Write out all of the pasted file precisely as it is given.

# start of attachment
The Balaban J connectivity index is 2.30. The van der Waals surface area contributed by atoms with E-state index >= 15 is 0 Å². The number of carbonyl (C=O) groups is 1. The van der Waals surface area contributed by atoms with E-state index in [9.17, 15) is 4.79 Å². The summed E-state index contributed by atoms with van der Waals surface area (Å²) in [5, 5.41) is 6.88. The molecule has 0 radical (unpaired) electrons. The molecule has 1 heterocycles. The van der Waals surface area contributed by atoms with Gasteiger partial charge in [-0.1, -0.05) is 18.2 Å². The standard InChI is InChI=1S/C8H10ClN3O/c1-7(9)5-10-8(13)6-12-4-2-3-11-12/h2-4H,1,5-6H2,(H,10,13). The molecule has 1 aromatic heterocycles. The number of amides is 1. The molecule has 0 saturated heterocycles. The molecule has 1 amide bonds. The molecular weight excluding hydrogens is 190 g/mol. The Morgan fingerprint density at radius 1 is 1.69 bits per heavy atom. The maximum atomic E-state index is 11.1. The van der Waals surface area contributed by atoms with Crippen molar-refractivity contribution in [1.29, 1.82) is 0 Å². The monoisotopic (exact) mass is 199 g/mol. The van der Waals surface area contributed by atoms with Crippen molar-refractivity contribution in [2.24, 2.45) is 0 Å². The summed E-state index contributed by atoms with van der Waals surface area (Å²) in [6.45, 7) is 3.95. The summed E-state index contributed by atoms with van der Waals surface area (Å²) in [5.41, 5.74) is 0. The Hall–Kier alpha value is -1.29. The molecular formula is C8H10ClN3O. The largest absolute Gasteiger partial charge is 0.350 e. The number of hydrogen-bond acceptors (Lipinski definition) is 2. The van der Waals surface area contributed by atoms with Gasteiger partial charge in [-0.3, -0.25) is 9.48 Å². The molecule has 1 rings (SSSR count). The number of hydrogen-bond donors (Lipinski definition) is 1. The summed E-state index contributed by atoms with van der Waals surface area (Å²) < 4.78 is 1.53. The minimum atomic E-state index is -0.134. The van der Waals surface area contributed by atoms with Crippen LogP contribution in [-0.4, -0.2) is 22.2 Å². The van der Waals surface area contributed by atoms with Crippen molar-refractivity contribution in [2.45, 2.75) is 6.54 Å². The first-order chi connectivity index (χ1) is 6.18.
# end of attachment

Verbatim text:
The Balaban J connectivity index is 2.30. The van der Waals surface area contributed by atoms with E-state index >= 15 is 0 Å². The number of carbonyl (C=O) groups is 1. The van der Waals surface area contributed by atoms with E-state index in [9.17, 15) is 4.79 Å². The summed E-state index contributed by atoms with van der Waals surface area (Å²) in [5, 5.41) is 6.88. The molecule has 0 radical (unpaired) electrons. The molecule has 1 heterocycles. The van der Waals surface area contributed by atoms with Gasteiger partial charge in [-0.1, -0.05) is 18.2 Å². The standard InChI is InChI=1S/C8H10ClN3O/c1-7(9)5-10-8(13)6-12-4-2-3-11-12/h2-4H,1,5-6H2,(H,10,13). The molecule has 1 aromatic heterocycles. The number of amides is 1. The molecule has 0 saturated heterocycles. The molecule has 1 amide bonds. The molecular weight excluding hydrogens is 190 g/mol. The Morgan fingerprint density at radius 1 is 1.69 bits per heavy atom. The maximum atomic E-state index is 11.1. The van der Waals surface area contributed by atoms with Crippen molar-refractivity contribution in [1.29, 1.82) is 0 Å². The monoisotopic (exact) mass is 199 g/mol. The van der Waals surface area contributed by atoms with Crippen molar-refractivity contribution in [2.24, 2.45) is 0 Å². The summed E-state index contributed by atoms with van der Waals surface area (Å²) in [6.45, 7) is 3.95. The summed E-state index contributed by atoms with van der Waals surface area (Å²) in [5.41, 5.74) is 0. The Hall–Kier alpha value is -1.29. The molecular formula is C8H10ClN3O. The largest absolute Gasteiger partial charge is 0.350 e. The number of hydrogen-bond acceptors (Lipinski definition) is 2. The van der Waals surface area contributed by atoms with Gasteiger partial charge in [-0.3, -0.25) is 9.48 Å². The molecule has 1 rings (SSSR count). The number of hydrogen-bond donors (Lipinski definition) is 1. The summed E-state index contributed by atoms with van der Waals surface area (Å²) < 4.78 is 1.53. The minimum atomic E-state index is -0.134. The van der Waals surface area contributed by atoms with Crippen LogP contribution in [-0.4, -0.2) is 22.2 Å². The van der Waals surface area contributed by atoms with Crippen molar-refractivity contribution in [2.45, 2.75) is 6.54 Å². The first-order chi connectivity index (χ1) is 6.18.